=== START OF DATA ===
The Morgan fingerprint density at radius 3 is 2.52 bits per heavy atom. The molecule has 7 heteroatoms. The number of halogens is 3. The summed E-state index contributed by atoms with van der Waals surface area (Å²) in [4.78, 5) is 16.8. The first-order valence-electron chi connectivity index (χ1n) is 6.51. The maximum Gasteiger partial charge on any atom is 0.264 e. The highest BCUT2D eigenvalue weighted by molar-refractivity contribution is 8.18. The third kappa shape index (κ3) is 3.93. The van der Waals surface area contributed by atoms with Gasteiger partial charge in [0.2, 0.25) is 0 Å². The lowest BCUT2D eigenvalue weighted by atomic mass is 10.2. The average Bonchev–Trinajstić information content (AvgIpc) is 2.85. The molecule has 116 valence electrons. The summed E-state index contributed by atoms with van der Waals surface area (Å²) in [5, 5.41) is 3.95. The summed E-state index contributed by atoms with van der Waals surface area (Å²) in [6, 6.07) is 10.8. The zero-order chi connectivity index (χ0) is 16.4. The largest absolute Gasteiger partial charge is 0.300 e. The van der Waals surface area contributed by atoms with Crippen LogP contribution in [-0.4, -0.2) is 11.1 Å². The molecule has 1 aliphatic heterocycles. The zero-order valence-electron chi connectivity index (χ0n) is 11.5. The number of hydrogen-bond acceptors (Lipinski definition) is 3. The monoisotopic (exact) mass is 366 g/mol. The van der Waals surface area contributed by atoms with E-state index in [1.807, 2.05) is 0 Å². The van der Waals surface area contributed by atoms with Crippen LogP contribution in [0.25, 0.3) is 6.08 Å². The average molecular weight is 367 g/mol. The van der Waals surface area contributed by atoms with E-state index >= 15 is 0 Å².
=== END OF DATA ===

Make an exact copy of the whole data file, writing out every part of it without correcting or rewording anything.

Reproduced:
The Morgan fingerprint density at radius 3 is 2.52 bits per heavy atom. The molecule has 7 heteroatoms. The number of halogens is 3. The summed E-state index contributed by atoms with van der Waals surface area (Å²) in [4.78, 5) is 16.8. The first-order valence-electron chi connectivity index (χ1n) is 6.51. The maximum Gasteiger partial charge on any atom is 0.264 e. The highest BCUT2D eigenvalue weighted by molar-refractivity contribution is 8.18. The third kappa shape index (κ3) is 3.93. The van der Waals surface area contributed by atoms with Gasteiger partial charge in [0.2, 0.25) is 0 Å². The lowest BCUT2D eigenvalue weighted by atomic mass is 10.2. The average Bonchev–Trinajstić information content (AvgIpc) is 2.85. The molecule has 116 valence electrons. The summed E-state index contributed by atoms with van der Waals surface area (Å²) in [5, 5.41) is 3.95. The summed E-state index contributed by atoms with van der Waals surface area (Å²) in [6, 6.07) is 10.8. The zero-order chi connectivity index (χ0) is 16.4. The largest absolute Gasteiger partial charge is 0.300 e. The van der Waals surface area contributed by atoms with Crippen LogP contribution in [-0.4, -0.2) is 11.1 Å². The molecule has 1 aliphatic heterocycles. The zero-order valence-electron chi connectivity index (χ0n) is 11.5. The number of hydrogen-bond acceptors (Lipinski definition) is 3. The monoisotopic (exact) mass is 366 g/mol. The van der Waals surface area contributed by atoms with E-state index in [1.807, 2.05) is 0 Å². The van der Waals surface area contributed by atoms with Crippen LogP contribution in [0.25, 0.3) is 6.08 Å². The average molecular weight is 367 g/mol. The van der Waals surface area contributed by atoms with E-state index >= 15 is 0 Å².